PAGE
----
True grit

Ginger and sweet potatoes in Nevada? Don’t tell the state’s first certified organic farm it can’t be done.

Farmers Ray and Virginia Johnson of Custom Gardens Organic Produce Farm.

Farmers Ray and Virginia Johnson of Custom Gardens Organic Produce Farm.

Photo By nicole seaton

Custom Gardens Organic Produce Farm. 3701 Elm St., Silver Springs. Farm hours: Main season, Sunday at the onsite farmers green market; Off season, fall to spring, by appointment. Learn more by calling 577-2069, or visit

Hawaiian ginger may seem out of place in the desert, yet there is one oasis in Northwestern Nevada where it grows. Ray and Virginia Johnson put the green in green thumb by proving that one can grow just about anything in the desert—and without the use of harmful pesticides and unnatural additives.

Custom Gardens Organic Produce Farm and CSA (Community Supported Agriculture) is the first certified organic produce farm in Nevada, and the Johnsons are pioneers in the organic farming movement. Their Silver Springs farm, which they have owned since 1988, draws people from all walks of life to their rural haven. Found at the junction of U.S. 50 and U.S. 95A, Custom Organics is about an hour’s drive from Reno.

From artichokes to zucchini

The Johnsons have been setting the standard for organic agriculture in Northern Nevada for over two decades. The farm is 2.6 acres in total—not large by any standard, but the husband and wife team make good use of their space. The farm’s products are sold at Whole Foods, Great Basin Community Food Co-op, and on Sundays when they open up their farm to the public. They also provide food to 30 CSA members, some of whom work five hours a week on the farm in exchange for a weekly box of organic food.

To be an organic farmer, it’s not enough to just grow organic food. Everything from the seeds to the soil have to be carefully documented to ensure that the farm conforms to national and state organic farming standards. The Johnsons, like all certified organic farmers, are visited by private certification agencies. The inspector comes to the farm and asks for records, and they meticulously check bags of seed and soil for certified organic status.

While Ray pulls a bag of their prized Hawaiian ginger from the freezer, his wife produces a laminated printout of their farm plan. “It’s all computerized,” she says. The ginger and the farm plan placed next to each other on the dining room table seem to symbolize the two most important elements of an organic farm: the artistry of growing high quality food coupled with a scientist’s detailed precision.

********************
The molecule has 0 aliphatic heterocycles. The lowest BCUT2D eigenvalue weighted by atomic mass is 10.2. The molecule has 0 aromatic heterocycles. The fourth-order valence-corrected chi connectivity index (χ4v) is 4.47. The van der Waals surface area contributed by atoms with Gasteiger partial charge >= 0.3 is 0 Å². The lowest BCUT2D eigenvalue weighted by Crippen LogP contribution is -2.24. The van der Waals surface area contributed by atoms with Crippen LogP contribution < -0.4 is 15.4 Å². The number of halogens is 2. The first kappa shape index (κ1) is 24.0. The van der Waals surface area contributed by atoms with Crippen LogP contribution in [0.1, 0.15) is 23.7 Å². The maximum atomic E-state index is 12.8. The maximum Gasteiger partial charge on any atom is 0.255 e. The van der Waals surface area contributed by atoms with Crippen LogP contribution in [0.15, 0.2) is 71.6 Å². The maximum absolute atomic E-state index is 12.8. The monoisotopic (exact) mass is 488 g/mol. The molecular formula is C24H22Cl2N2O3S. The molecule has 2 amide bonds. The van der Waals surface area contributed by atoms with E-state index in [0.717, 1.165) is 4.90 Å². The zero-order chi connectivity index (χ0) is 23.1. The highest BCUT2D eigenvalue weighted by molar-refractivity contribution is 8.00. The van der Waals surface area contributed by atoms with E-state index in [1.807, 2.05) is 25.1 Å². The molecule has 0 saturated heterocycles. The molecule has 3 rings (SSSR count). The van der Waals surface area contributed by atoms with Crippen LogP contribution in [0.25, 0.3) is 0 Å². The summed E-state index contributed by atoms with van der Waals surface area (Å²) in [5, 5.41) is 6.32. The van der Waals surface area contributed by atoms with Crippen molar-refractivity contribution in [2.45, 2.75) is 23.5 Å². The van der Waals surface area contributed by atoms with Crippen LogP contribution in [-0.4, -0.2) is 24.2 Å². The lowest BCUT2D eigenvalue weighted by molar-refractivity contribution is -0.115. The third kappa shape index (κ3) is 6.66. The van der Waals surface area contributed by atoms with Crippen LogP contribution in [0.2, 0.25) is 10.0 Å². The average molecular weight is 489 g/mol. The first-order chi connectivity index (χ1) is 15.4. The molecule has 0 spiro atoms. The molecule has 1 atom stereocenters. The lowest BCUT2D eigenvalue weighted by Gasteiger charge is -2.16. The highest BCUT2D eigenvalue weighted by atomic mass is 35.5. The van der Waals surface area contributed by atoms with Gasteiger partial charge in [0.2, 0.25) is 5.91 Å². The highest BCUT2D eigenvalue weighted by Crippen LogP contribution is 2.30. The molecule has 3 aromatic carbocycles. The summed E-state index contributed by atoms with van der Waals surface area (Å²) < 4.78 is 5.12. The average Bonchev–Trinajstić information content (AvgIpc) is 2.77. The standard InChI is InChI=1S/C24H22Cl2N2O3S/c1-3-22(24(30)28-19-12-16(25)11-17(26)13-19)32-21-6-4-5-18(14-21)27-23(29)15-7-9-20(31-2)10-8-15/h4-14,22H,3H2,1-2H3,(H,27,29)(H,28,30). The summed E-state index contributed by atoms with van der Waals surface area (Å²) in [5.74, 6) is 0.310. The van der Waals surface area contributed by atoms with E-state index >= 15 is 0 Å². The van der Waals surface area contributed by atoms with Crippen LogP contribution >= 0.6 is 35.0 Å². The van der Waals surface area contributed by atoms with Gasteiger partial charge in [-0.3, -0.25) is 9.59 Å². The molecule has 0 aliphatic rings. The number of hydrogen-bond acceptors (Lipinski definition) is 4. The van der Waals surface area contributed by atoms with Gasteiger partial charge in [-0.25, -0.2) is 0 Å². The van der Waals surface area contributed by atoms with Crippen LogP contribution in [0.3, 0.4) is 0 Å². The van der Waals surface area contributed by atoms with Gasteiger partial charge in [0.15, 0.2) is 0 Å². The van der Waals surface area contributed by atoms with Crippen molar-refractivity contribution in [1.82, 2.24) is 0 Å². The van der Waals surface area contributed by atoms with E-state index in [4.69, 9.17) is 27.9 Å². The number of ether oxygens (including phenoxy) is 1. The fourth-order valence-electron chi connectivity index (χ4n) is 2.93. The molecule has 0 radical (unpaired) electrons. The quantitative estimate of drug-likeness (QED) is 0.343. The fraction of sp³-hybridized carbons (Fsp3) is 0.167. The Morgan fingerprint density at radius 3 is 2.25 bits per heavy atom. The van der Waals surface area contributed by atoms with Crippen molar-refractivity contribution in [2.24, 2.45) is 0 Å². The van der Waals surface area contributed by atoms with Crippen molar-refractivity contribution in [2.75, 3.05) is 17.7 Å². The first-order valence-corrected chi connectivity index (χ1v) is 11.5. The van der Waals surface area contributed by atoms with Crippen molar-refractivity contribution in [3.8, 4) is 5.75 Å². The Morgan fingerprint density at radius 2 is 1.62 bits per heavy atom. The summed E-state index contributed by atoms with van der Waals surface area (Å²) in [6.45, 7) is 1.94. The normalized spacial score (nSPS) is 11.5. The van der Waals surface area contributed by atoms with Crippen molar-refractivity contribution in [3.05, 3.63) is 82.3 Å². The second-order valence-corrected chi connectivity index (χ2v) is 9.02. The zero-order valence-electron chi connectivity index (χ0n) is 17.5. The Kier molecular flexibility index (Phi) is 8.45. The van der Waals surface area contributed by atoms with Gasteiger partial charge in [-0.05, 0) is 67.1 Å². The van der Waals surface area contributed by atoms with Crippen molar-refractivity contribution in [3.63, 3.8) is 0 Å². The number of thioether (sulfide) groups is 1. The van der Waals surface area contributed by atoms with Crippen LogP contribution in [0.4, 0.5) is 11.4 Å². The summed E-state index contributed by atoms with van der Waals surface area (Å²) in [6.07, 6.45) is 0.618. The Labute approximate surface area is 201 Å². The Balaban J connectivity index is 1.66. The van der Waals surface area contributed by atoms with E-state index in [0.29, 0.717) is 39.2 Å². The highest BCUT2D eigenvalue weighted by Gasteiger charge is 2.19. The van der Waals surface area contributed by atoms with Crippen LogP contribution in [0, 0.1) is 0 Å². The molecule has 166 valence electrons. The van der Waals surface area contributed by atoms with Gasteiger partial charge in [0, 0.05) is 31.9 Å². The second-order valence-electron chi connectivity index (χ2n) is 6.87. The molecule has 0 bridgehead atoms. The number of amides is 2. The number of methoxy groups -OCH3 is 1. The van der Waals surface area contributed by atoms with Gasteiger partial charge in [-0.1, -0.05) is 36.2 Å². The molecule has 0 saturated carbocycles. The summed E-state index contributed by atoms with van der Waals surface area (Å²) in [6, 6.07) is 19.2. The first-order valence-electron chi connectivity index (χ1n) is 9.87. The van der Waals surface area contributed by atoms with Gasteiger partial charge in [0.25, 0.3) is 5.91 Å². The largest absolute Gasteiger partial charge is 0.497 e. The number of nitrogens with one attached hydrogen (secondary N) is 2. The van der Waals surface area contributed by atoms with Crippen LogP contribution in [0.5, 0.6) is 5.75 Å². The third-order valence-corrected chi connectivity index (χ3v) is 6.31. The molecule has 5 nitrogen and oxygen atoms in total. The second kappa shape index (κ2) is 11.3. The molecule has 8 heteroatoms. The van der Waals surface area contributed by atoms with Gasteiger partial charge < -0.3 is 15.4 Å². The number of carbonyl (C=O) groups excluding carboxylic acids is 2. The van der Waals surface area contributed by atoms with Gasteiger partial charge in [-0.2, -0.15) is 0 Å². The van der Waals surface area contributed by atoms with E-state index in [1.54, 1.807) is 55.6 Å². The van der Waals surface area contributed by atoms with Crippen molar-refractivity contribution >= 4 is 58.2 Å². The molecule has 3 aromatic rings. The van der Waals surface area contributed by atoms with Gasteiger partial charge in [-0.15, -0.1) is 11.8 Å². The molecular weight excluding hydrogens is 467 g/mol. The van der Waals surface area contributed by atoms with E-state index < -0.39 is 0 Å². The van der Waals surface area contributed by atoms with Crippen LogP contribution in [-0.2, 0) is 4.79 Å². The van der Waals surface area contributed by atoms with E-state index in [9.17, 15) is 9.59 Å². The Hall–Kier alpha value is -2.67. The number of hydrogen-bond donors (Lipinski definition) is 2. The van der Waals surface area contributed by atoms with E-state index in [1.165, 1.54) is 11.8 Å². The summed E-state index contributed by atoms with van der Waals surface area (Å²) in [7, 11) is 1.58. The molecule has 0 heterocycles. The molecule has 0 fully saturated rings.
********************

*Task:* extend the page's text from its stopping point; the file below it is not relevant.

The ground up

As consumers become more concerned with potential chemicals in food, there has been an increased demand for high-quality, pesticide free food. While non-organic farmers can treat their crops with chemicals, at this farm, it’s done as it was in a time before chemical pesticides.

“You pick them by hand,” Ray says of pests with a laugh.

Greater consumer interest for organic produce is key to the success of farmers like the Johnsons, and it starts from the ground up. While a bag of organic seeds may cost more, supporting companies that sell them can help lower prices and raise food quality for everyone.

“They [consumers] really should support the organic seed industry to fill this demand, or the price will never come down,” Virginia says.

Just as chefs insist on the best ingredients, many organic farmers believe good food starts from the ground up. The Johnsons recommend that people interested in growing their own organic food use the highest-quality organic soil possible.

It’s a cold and windy day on the farm, which makes ducking into the tropical, humid warmth of each hoop house enjoyable. Ray, farm map in hand, explains what is growing in each area. Imperial Star Globe artichokes, scallions, sweet potatoes and carrots are just a small sample of the farm’s organic products. Nearby, two goats alternately graze and bleat at the farm dog, while Ray surveys the fruits of his family’s labor.

“We’ve never regretted what we’re doing,” he says.